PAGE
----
Author Topic: DSG joint agreement signed between Roscosmos and NASA  (Read 5482 times)

Online TrevorMonty

DSG is political compromise as much as technical. NASA can't afford to do Mars on its own and its international partners aren't interested in funding a 15-20yr Mars development program while being stuck in LEO.

For lunar missions Orion can't reach LLO, so it has stage at a HLO. Apollo style missions are not possible with 1x  SLS 1B which means 2xSLS a few months apart.  Have problems with 2nd launch and whole mission could be a writeoff, especially the already flown 1st launch.

Without lunar surface refuelling any reusable lunar architecture will need HLO staging point for storing lander, DSG NRO is a good as any.

In end it is DSG or nowhere BLEO.



Offline Star One

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Re: DSG joint agreement signed between Roscosmos and NASA
« Reply #21 on: 09/30/2017 05:14 PM »
In a word, no.  Musk said his system could go to the moon or Mars, with no mention of a DSG.  What do you infer?

He steered clear of any commentary on such publicly owned systems such SLS and the political realm entirely.

Online A_M_Swallow

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Re: DSG joint agreement signed between Roscosmos and NASA
« Reply #22 on: 09/30/2017 05:29 PM »
{snip}
But the thing that bugs me most is how the goalposts have been moved.  I invite the people who are now saying that DSG is a great idea to ask themselves why they weren't advocating years ago.  While I'm at it, let me just mention a few other people who did not advocate a crewed cis-lunar station as a gateway to the moon or beyond:  Wernher von Braun, Sergey Korolev, Mike Griffin and Elon Musk*.

Did all of these very intelligent people miss something?  Have the facts changed in some fundamental way, so that a DSG now makes sense, when it didn't in the past?

{snip}

The lunar lander in '2001 A Space odyssey' was nuclear powered and commuted between the lunar surface and the big wheel spacestation in LEO orbit. None of our proposed landers use high thrust nuclear propulsion so they need lower ISP chemical propellants. To increase the payload, by reducing the lander's delta-V, the staging has to occur nearer the Moon.

One of the DSG jobs is acting as the return point for a solar electric propulsion Mars transfer vehicle. A high Earth orbit staging removes the need for the vehicle to have a heat shield and the months required to slow down to LEO velocity.

The need or desirability of a station, much less a station with a long-term crew at the "return point" has not been established.
Trevor Monty answered that question in reply #20
https://forum.nasaspaceflight.com/index.php?topic=43834.msg1729525#msg1729525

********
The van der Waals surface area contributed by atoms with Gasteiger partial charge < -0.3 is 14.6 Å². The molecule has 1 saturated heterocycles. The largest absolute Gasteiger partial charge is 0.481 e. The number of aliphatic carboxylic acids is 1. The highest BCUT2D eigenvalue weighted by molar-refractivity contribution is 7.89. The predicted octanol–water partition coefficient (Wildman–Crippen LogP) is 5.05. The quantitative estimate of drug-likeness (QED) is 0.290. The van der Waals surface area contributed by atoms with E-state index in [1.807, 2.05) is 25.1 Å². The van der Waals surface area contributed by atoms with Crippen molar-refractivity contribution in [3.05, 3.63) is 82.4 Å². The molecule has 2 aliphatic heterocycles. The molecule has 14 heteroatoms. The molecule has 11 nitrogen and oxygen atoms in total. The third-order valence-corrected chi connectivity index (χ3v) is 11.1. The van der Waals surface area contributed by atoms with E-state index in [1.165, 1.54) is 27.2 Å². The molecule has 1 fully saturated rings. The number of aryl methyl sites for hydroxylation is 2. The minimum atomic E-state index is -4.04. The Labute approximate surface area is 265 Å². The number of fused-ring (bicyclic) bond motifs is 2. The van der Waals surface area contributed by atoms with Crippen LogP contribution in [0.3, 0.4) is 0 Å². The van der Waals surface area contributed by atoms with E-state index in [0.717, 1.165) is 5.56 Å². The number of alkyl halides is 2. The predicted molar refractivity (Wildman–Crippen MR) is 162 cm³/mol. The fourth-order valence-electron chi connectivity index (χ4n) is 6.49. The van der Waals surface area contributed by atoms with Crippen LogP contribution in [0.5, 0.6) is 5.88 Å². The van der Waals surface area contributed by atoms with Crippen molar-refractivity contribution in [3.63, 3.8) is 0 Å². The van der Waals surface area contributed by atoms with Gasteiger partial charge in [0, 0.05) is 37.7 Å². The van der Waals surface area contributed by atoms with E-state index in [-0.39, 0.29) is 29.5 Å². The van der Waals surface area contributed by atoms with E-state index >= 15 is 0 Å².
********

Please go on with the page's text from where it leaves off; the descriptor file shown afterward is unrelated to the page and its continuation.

Quote
Quote
I suspect the brains trust did not expect to get the money for a cis-lunar spacestation so designed it out. This may have changed.
(emphasis added by proponent)

The amount of money available has not suddenly increased.  CxP was projecting huge budgets but did not envision a crewed DSG.  My key question boils down to: is there any evidence that a DSG was designed in in the first place?

EDIT:  Added emphasis to to final quote and added final sentence.

It is standard practice to design things out without writing them down. For example skis are a traditional method of moving across ice but I doubt any launch vehicle's requirements documents say that skis have been designed out because that they are not needed.

Offline redliox

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Re: DSG joint agreement signed between Roscosmos and NASA
« Reply #23 on: 10/02/2017 02:42 AM »
The politics behind ISS, DSG, as well as Roscosmos-NASA are fairly well known.  Everybody's compromising in hopes of doing something new beyond LEO in general.  Ambitions within a budget.

More specifically, I'm curious about what the various agencies will bring to the table.  NASA is bringing in at least the first two pieces of DSG: the power and habitat modules.  There could be additional modules, but those are the ones officially noted for in EM-1 through EM-3.  The last I heard Roscosmos was considering an airlock module.  I also heard there's a half-finished module that's a delayed piece of their half of the ISS; depending on negotiations they could repurpose it or whatever ISS hardware that's under-wraps or in stowage to serve DSG.  Of course there's ESA and JAXA too; I thought I heard a rumor JAXA wanted to contribute a habitat but I am uncertain.
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Offline Proponent